Is Los Angeles Lakers rookie Lonzo Ball the player who shot 1-of-9 from the field in a loss to the Philadelphia 76ers on Wednesday, missing all six of his 3-point attempts, or the player who had a triple-double (11 points, 16 rebounds, 11 assists) four nights later in a blowout win over the Denver Nuggets?
The answer is both, of course, and while Ball’s inconsistency is hardly unusual for a 20-year-old rookie point guard, the all-or-nothing nature of his present skill set makes him an atypically challenging player to evaluate. Are Ball’s strengths currently outweighing his weaknesses? Let’s take a look.
The bad: Historic inefficiency
Unfortunately for Ball, there have been too many bad shooting nights so far this season. He’s making just 31.3 percent of his shot attempts, and while that doesn’t account for the fact that more than two-fifths of Ball’s shots have come from beyond the arc, his 35.9 percent effective field goal percentage (counting 3s as 1.5 field goals to account for their additional value) remains dreadful.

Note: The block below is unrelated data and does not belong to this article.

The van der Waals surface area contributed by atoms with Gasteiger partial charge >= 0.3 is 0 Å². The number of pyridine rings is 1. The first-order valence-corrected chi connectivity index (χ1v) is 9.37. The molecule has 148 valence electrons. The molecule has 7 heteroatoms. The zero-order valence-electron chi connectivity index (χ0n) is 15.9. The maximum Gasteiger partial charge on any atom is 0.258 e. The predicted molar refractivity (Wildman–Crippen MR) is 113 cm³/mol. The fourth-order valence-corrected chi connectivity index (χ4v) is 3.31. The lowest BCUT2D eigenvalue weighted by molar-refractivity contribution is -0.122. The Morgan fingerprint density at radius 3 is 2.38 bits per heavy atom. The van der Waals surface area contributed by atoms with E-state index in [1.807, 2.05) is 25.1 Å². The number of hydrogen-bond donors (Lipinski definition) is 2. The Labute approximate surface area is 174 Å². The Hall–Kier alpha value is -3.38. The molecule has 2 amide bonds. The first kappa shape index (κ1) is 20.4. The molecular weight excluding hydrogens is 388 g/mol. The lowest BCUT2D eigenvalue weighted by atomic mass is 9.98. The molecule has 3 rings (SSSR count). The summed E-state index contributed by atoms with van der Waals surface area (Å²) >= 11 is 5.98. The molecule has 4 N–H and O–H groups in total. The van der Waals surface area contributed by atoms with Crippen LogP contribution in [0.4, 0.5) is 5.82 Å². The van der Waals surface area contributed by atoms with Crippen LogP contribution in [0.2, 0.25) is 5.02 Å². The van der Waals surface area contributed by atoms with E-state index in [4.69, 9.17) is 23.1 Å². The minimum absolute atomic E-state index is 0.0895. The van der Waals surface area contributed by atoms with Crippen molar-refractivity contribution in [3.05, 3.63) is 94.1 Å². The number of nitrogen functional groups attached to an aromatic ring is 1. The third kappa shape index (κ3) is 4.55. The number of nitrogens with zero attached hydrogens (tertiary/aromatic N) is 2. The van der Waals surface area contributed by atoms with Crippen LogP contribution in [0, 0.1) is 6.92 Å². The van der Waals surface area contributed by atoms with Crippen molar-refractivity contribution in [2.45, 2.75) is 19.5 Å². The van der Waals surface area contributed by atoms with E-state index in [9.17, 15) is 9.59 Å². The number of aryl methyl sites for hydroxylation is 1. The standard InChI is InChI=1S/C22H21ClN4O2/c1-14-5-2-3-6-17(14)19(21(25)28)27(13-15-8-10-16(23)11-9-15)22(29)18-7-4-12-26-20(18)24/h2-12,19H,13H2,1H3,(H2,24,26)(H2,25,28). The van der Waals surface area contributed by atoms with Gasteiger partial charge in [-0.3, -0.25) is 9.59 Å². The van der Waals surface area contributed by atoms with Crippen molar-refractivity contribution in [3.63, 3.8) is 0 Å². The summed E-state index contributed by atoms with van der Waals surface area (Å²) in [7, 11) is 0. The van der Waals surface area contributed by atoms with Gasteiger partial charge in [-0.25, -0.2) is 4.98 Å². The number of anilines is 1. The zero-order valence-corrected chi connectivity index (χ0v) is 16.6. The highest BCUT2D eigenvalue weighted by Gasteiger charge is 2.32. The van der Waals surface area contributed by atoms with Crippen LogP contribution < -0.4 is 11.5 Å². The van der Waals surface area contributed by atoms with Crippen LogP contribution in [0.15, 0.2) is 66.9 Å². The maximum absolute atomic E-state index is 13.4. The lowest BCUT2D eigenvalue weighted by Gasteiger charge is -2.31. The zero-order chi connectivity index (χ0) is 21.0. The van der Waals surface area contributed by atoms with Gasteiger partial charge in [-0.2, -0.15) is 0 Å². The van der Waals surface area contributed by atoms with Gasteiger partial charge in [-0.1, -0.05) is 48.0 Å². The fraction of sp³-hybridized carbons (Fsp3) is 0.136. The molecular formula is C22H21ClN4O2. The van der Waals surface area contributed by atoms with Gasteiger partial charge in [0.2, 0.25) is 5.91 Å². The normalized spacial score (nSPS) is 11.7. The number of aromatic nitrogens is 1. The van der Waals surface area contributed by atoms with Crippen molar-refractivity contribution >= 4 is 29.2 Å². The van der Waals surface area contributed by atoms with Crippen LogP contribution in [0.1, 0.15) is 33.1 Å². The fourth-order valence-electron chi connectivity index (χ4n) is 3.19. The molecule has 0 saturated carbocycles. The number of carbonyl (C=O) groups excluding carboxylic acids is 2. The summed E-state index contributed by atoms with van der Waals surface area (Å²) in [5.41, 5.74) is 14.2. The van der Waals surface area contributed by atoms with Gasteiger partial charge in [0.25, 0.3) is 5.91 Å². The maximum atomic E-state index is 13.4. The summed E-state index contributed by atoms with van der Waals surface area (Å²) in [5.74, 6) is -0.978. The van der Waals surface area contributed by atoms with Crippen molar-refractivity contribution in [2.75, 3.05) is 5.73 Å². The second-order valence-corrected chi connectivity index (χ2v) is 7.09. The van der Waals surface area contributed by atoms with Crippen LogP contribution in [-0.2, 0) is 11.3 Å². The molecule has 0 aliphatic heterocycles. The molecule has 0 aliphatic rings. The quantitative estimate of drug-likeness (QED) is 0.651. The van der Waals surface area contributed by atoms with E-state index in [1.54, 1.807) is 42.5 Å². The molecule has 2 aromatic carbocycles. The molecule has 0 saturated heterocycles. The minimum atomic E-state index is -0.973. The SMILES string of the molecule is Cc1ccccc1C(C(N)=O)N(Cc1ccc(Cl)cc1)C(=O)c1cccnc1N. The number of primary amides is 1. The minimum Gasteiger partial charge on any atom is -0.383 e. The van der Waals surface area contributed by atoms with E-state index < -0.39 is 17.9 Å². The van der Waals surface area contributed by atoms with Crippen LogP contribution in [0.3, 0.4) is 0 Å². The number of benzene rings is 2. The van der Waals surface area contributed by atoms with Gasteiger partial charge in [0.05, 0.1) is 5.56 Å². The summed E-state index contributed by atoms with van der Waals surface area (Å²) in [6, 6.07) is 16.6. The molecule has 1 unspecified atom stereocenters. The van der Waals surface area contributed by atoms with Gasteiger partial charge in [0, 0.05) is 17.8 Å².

Because Ball is attempting just 1.5 free throws per game and has made them at a 46.2 percent clip — perhaps even more concerning from a long-term perspective than his 22.8 percent 3-point shooting — his true shooting percentage (.368) isn’t much better. No player who has seen more than 250 minutes of action this season has been as inefficient as Ball, whose true shooting percentage is actually slightly worse than what No. 1 overall pick Markelle Fultz posted (.372) in four games before being shut down with soreness in his right shoulder.
Naturally, comparing Ball’s scoring efficiency with entire seasons is unfair, because he will likely improve as his numbers regress to the mean. Still, doing so helps us understand the negative impact of Ball’s poor shooting thus far.
Few players have scored so inefficiently over a full season: Just 12 players since the advent of the 3-point line in 1979-80 have posted a true shooting percentage worse than Ball’s .368 mark in at least 500 minutes.
Naturally, none of these players have rated better than replacement level by my wins above replacement player (WARP) metric; in fact, none has even been within one WARP of replacement level. The least efficient player to rate better than replacement level in at least 500 minutes of action was New Jersey Nets center Chris Dudley in 1992-93, when he posted a .390 true shooting percentage yet was still rated worth 0.6 WARP, because of his strong…